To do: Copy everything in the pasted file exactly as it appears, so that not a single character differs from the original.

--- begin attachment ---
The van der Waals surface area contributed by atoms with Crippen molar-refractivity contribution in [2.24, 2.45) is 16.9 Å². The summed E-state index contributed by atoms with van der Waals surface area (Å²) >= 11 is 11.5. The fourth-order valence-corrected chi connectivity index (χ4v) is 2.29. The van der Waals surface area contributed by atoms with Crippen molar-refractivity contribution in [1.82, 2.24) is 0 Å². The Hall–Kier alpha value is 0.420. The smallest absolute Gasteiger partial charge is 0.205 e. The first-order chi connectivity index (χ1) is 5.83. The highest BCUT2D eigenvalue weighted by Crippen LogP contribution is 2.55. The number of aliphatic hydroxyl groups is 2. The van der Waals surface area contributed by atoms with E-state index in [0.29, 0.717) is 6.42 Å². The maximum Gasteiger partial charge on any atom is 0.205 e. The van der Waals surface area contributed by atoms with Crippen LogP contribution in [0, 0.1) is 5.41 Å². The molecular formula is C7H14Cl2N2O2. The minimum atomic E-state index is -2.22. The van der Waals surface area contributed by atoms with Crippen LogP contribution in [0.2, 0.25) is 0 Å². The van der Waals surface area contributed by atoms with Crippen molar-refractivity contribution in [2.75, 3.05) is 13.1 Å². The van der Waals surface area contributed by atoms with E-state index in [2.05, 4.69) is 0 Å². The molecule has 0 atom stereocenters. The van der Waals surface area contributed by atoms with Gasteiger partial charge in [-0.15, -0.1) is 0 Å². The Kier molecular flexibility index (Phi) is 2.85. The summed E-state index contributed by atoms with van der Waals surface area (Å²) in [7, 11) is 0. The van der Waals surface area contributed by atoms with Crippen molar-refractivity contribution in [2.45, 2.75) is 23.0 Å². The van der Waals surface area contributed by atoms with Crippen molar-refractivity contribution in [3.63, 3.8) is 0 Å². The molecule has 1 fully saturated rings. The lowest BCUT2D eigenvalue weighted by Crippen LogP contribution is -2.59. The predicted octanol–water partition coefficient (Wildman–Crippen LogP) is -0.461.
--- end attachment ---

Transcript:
The van der Waals surface area contributed by atoms with Crippen molar-refractivity contribution in [2.24, 2.45) is 16.9 Å². The summed E-state index contributed by atoms with van der Waals surface area (Å²) >= 11 is 11.5. The fourth-order valence-corrected chi connectivity index (χ4v) is 2.29. The van der Waals surface area contributed by atoms with Crippen molar-refractivity contribution in [1.82, 2.24) is 0 Å². The Hall–Kier alpha value is 0.420. The smallest absolute Gasteiger partial charge is 0.205 e. The first-order chi connectivity index (χ1) is 5.83. The highest BCUT2D eigenvalue weighted by Crippen LogP contribution is 2.55. The number of aliphatic hydroxyl groups is 2. The van der Waals surface area contributed by atoms with E-state index in [0.29, 0.717) is 6.42 Å². The maximum Gasteiger partial charge on any atom is 0.205 e. The van der Waals surface area contributed by atoms with Crippen LogP contribution in [0, 0.1) is 5.41 Å². The molecular formula is C7H14Cl2N2O2. The minimum atomic E-state index is -2.22. The van der Waals surface area contributed by atoms with Crippen LogP contribution in [0.2, 0.25) is 0 Å². The van der Waals surface area contributed by atoms with Crippen molar-refractivity contribution in [2.75, 3.05) is 13.1 Å². The van der Waals surface area contributed by atoms with E-state index in [2.05, 4.69) is 0 Å². The molecule has 0 atom stereocenters. The van der Waals surface area contributed by atoms with Gasteiger partial charge in [-0.15, -0.1) is 0 Å². The Kier molecular flexibility index (Phi) is 2.85. The summed E-state index contributed by atoms with van der Waals surface area (Å²) in [7, 11) is 0. The van der Waals surface area contributed by atoms with Crippen molar-refractivity contribution in [2.45, 2.75) is 23.0 Å². The van der Waals surface area contributed by atoms with Crippen molar-refractivity contribution in [3.63, 3.8) is 0 Å². The molecule has 1 fully saturated rings. The lowest BCUT2D eigenvalue weighted by Crippen LogP contribution is -2.59. The predicted octanol–water partition coefficient (Wildman–Crippen LogP) is -0.461.